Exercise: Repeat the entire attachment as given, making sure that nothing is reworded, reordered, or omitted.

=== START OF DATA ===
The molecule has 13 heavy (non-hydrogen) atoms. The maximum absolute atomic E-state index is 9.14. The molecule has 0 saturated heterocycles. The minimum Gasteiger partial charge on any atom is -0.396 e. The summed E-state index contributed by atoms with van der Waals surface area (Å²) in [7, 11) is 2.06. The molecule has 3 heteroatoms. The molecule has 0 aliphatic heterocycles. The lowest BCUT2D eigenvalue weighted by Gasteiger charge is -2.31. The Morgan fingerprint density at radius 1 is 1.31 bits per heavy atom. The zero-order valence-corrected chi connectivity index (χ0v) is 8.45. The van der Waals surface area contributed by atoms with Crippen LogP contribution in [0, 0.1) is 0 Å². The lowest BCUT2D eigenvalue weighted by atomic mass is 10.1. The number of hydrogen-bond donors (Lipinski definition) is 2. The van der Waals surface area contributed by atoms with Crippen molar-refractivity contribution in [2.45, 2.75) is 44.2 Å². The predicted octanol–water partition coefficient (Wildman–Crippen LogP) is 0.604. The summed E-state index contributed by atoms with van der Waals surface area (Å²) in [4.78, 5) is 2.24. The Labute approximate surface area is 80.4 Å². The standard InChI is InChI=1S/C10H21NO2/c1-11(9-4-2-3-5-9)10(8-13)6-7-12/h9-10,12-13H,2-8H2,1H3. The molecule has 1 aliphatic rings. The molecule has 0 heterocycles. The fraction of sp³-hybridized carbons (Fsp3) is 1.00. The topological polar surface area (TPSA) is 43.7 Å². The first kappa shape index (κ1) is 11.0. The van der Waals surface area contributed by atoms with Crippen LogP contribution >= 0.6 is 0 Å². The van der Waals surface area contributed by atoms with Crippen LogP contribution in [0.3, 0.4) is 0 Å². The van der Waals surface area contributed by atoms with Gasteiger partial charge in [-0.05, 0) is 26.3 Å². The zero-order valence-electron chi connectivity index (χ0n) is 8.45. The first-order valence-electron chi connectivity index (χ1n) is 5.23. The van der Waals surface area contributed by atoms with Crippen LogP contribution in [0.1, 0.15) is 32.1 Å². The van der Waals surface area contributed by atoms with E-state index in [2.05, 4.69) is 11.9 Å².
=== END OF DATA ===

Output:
The molecule has 13 heavy (non-hydrogen) atoms. The maximum absolute atomic E-state index is 9.14. The molecule has 0 saturated heterocycles. The minimum Gasteiger partial charge on any atom is -0.396 e. The summed E-state index contributed by atoms with van der Waals surface area (Å²) in [7, 11) is 2.06. The molecule has 3 heteroatoms. The molecule has 0 aliphatic heterocycles. The lowest BCUT2D eigenvalue weighted by Gasteiger charge is -2.31. The Morgan fingerprint density at radius 1 is 1.31 bits per heavy atom. The zero-order valence-corrected chi connectivity index (χ0v) is 8.45. The van der Waals surface area contributed by atoms with Crippen LogP contribution in [0, 0.1) is 0 Å². The lowest BCUT2D eigenvalue weighted by atomic mass is 10.1. The number of hydrogen-bond donors (Lipinski definition) is 2. The van der Waals surface area contributed by atoms with Crippen molar-refractivity contribution in [2.45, 2.75) is 44.2 Å². The predicted octanol–water partition coefficient (Wildman–Crippen LogP) is 0.604. The summed E-state index contributed by atoms with van der Waals surface area (Å²) in [4.78, 5) is 2.24. The Labute approximate surface area is 80.4 Å². The standard InChI is InChI=1S/C10H21NO2/c1-11(9-4-2-3-5-9)10(8-13)6-7-12/h9-10,12-13H,2-8H2,1H3. The molecule has 1 aliphatic rings. The molecule has 0 heterocycles. The fraction of sp³-hybridized carbons (Fsp3) is 1.00. The topological polar surface area (TPSA) is 43.7 Å². The first kappa shape index (κ1) is 11.0. The van der Waals surface area contributed by atoms with Crippen LogP contribution >= 0.6 is 0 Å². The van der Waals surface area contributed by atoms with Crippen LogP contribution in [0.3, 0.4) is 0 Å². The van der Waals surface area contributed by atoms with Gasteiger partial charge in [-0.05, 0) is 26.3 Å². The zero-order valence-electron chi connectivity index (χ0n) is 8.45. The first-order valence-electron chi connectivity index (χ1n) is 5.23. The van der Waals surface area contributed by atoms with Crippen LogP contribution in [0.1, 0.15) is 32.1 Å². The van der Waals surface area contributed by atoms with E-state index in [2.05, 4.69) is 11.9 Å².